The traditional materials that we all know and love were originally developed to be hands on, to be engaging for children who needed something concrete to begin their learning. This has been widened to any and all children, but what a wonderful way to make a classroom inclusive!
The materials are the same for everyone, are accessible to everyone and help everyone, including those who ordinarily needed a bit of extra assistance to grasp a learning topic. A vastly different situation to a mainstream classroom where a child with additional needs is often given completely different work.
Montessori and special needs work particularly well together because of the specifically designed materials, due to their hands on aspects and their sensory aspects. These were all revolutionary when Dr. Montessori invented them, but now, we accept that all children (especially special needs ones) benefit greatly from sensory integration and practical hands on equipment.
Compare learning letter shapes by trying to write on paper, to tracing sandpaper letters! For a child with motor skill difficulties, having access to a movable alphabet is a revolution! In a special needs classroom, it is not unusual to come across “alternative pencils” and the movable alphabet is just that.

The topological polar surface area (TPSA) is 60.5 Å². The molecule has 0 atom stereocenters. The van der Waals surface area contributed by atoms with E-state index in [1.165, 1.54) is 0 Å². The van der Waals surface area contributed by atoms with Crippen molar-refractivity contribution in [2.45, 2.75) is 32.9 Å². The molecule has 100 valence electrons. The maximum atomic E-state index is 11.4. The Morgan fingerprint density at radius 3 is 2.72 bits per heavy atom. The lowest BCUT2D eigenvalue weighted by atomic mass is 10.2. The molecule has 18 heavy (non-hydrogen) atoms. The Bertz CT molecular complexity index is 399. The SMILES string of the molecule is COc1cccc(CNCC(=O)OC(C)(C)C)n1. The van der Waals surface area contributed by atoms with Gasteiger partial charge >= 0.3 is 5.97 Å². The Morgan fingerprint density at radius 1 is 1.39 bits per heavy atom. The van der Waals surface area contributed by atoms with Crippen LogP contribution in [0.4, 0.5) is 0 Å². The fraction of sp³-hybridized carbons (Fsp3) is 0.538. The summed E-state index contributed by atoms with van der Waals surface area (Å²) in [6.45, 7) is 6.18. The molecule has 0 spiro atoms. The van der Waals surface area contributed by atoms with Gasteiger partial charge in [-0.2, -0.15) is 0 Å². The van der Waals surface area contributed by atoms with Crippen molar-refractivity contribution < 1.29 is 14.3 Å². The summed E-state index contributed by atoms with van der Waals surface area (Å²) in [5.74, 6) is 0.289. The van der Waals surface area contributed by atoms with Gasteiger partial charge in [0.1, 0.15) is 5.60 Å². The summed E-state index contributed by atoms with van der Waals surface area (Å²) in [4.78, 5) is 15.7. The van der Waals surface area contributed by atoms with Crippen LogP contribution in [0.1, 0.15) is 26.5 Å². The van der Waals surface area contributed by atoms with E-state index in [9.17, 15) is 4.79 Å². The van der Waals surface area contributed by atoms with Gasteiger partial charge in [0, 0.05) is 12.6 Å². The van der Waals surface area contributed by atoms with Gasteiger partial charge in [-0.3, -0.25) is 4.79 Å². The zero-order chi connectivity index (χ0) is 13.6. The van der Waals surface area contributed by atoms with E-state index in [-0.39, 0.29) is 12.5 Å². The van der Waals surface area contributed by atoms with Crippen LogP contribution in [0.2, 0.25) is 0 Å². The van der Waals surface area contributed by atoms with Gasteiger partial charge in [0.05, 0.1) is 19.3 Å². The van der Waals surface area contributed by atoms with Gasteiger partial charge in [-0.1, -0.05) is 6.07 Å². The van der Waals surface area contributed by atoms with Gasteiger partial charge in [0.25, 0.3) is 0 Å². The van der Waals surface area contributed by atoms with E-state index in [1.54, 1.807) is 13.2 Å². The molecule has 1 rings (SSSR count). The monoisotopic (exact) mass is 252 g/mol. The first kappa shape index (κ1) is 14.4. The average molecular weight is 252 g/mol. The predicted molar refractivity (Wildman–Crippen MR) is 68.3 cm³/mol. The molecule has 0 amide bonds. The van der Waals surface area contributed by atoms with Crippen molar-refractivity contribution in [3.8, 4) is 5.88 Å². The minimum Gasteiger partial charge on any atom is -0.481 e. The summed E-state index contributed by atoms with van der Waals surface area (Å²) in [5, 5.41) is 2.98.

It is also worth noting that while Montessori is divided in planes that the children move through. In Montessori and special needs children, it might be observed that they remain longer in one plane, or aspects of a plane of development.
This is all just part of the personalization that makes Montessori such a wonderful philosophy for working with special needs kids! They can take their time, they can revisit and repeat, they can build slowly over time as they need to, at their own pace.
One aspect of Montessori that is a huge benefit to special needs children is Practical Life learning. One of the major goals for many children with additional needs is independent living.
This is not always possible for every child, but every step on the ladder is of huge benefit. As Montessori educators and parents, it is a great way to offer confidence and develop skills they will use throughout their life.
This is not an aspect you would necessarily come across in a mainstream school.
Many times, it can be about more about our assumptions! Sometimes parents and educators default to doing things for their children.